- About WIP
- Participating Entities
- Animas-La Plata Water Conservancy District
- City of Durango Utility Commission
- Colorado Water Resources and Power Development Authority
- Dolores Conservation District
- Dolores Water Conservancy District
- Empire Electric Association
- Florida Water Conservancy District
- La Plata Archuleta Water District
- La Plata Electric Association
- La Plata Water Conservancy District
- Mancos Conservation District
- Mancos Water Conservancy District
- Pagosa Area Water and Sanitation District (PAWSD)
- Pine River Irrigation District
- San Juan Water Conservancy District
- Southwestern Water Conservation District
- Town of Silverton
- Town of Telluride
- Regional Water Projects
- Animas-La Plata Project (Lake Nighthorse)
- Animas River Stakeholders
- Cloud Seeding Program
- Dolores Project (McPhee Reservoir)
- Dry Gulch Reservoir (Pending)
- Florida Project (Lemon Reservoir)
- Mancos Project (Jackson Gulch Reservoir)
- Long Hollow Reservoir
- Pine River Project (Vallecito Reservoir)
- Rio Blanco Restoration Project
- River Protection Work Group
- Water Information
- Contact WIP
August 28, 2015--‘Stigma’ from Gold King Mine spill into the Animas River could linger (Durango Herald)
Unsure of the economic losses the “stigma” of the Gold King Mine spill will have on businesses and property owners, an environmental litigation firm held a discussion Friday about the rights and remedies for affected interests.
August 27, 2015--Wildlife officials survey Animas River fish in wake of Gold King Mine spill (Durango Herald)
Animas River fish populations were already on the decline when an estimated 3 million gallons of mine runoff contaminated its waters earlier this month.
The question of Superfund dominated the first meeting of the Animas River Stakeholders Group to take place since the Gold King Mine blowout, and the topic divided the hundred people from Silverton, Durango and even Denver who crowded into Silverton Town Hall on Tuesday night. Peter Butler, co-coordinator of the group, acknowledged that the group has never formally endorsed or
August 25, 2015--Silverton and San Juan County seek quick-fix government funding (Colorado Independent)
The Town of Silverton and San Juan County plan to ask the federal government for quick-fix, disaster-relief funding to help counteract the impacts of the huge spill of acid mine drainage that turned the Animas River an alarming yellow earlier this month. Town and county officials passed a joint resolution Monday and Tuesday that calls for teaming up with affected downstream parties in the
U.S. officials knew of the potential for a catastrophic “blowout” of wastewater from an inactive gold mine yet appeared to have only a cursory plan to deal with such an event when government contractors triggered a 3-million-gallon spill, according to internal documents released by the Environmental Protection Agency.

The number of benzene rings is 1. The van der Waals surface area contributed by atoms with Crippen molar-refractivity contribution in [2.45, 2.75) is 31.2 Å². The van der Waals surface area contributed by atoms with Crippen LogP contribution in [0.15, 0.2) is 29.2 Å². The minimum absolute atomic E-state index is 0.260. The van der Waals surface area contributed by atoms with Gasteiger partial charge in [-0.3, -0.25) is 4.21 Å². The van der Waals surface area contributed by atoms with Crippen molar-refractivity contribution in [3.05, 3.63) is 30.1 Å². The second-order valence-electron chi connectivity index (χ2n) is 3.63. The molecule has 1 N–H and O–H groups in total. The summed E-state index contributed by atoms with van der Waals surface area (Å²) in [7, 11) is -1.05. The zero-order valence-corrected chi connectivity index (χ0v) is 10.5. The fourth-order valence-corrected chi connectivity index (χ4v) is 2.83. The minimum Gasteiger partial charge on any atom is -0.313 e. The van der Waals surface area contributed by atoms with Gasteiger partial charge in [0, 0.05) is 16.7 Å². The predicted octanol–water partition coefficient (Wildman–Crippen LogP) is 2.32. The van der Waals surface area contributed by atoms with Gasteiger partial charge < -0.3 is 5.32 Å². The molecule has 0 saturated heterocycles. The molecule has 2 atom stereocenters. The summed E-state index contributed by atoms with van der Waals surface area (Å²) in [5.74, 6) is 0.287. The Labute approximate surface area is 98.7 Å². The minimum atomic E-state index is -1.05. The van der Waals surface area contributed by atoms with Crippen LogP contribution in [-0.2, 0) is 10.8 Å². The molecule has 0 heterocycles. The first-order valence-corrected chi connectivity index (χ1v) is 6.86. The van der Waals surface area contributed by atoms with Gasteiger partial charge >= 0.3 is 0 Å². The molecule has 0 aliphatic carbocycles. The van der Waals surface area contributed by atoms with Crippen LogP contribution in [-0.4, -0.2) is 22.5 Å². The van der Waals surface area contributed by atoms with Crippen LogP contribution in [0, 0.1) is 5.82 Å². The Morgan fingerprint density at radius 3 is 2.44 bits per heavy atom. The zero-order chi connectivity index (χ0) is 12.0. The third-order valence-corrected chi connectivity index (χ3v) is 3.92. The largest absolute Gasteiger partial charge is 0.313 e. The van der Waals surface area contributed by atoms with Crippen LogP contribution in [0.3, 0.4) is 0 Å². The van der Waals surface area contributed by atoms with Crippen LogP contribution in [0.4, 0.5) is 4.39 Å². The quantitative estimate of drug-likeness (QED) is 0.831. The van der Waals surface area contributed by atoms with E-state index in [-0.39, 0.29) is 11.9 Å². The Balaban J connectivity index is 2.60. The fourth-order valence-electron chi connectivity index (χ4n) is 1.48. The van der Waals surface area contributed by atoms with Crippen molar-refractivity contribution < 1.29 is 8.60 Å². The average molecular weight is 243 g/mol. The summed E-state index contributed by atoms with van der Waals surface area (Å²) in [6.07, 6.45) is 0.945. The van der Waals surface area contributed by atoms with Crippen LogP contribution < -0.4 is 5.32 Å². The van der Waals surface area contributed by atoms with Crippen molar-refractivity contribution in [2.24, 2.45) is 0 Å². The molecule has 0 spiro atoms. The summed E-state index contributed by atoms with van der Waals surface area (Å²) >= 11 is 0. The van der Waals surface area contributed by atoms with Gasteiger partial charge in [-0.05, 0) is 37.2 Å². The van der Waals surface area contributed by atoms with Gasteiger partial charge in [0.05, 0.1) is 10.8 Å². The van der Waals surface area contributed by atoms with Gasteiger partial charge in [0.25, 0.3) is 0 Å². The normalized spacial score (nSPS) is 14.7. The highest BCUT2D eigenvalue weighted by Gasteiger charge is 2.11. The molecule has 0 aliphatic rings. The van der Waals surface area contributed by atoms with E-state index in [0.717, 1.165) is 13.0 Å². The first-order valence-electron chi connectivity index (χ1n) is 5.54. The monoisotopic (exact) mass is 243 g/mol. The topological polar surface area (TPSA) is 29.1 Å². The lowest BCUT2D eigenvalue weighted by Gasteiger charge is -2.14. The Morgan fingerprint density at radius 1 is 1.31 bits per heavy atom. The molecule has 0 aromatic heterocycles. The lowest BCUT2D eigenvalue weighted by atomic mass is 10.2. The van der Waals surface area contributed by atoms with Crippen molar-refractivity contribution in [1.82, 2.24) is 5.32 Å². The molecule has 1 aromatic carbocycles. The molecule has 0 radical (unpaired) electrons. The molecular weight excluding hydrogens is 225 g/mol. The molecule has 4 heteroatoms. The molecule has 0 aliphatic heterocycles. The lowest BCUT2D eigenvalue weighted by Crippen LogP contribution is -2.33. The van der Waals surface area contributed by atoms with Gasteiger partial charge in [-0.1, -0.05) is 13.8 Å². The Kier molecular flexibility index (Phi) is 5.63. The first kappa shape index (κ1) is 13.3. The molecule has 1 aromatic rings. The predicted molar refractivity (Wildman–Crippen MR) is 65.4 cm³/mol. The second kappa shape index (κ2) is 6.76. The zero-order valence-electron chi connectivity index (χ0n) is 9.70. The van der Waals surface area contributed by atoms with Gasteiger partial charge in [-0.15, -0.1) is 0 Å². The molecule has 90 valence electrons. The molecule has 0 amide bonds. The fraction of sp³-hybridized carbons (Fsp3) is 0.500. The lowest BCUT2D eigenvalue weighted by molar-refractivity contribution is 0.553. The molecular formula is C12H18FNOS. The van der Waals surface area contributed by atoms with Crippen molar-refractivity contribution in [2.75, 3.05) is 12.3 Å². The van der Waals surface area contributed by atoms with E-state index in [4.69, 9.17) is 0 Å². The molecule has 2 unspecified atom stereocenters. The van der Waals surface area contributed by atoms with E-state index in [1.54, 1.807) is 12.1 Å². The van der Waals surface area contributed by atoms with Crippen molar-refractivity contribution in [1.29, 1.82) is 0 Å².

August 22, 2015--New documents show EPA tried to warn Colorado about blowout potential at Gold King Mine (Summit Voice)
The EPA knew there was potential for a dangerous blowout at the Gold King Mine at least since the summer of 2014, when the agency issued a Task Order Statement of Work.
August 21, 2015--Hickenlooper: Animas River will be better than before spill (Grand Junction Sentinel)
Though he meant no pun, Gov. John Hickenlooper said there may be a silver lining to the recent spill of heavy metals from an abandoned Silverton mine into the Animas River earlier this month.
Situated nearly 11,400 feet above sea level deep in the San Juan National Forest, the long-abandoned Gold King Mine is now surrounded by a flurry of activity from various state and federal agencies working to contain and treat wastewater leaking as a result of a catastrophic spill earlier this month just outside the small mountain town of Silverton.
August 18, 2015--After the blowout: Silverton faces watershed moment in wake of Gold King Spill (Silverton Standard)
Tucked in amongst towering mountains and surrounded by wilderness with no easy way in or out, Silverton is one of the smallest, highest, most rugged and isolated communities in Colorado. But the three million gallon spill that the Environmental Protection Agency accidentally unleashed from the nearby Gold King Mine into Cement Creek and the Animas River on Aug.
The Environmental Protection Agency announced Tuesday that the Department of Interior will do an independent review of the Gold King Mine blowout. According to a news release, the Interior Department will work to assess what caused the release of three million gallons of metals-contaminated wastewater Aug. 5 from the mine near Silverton.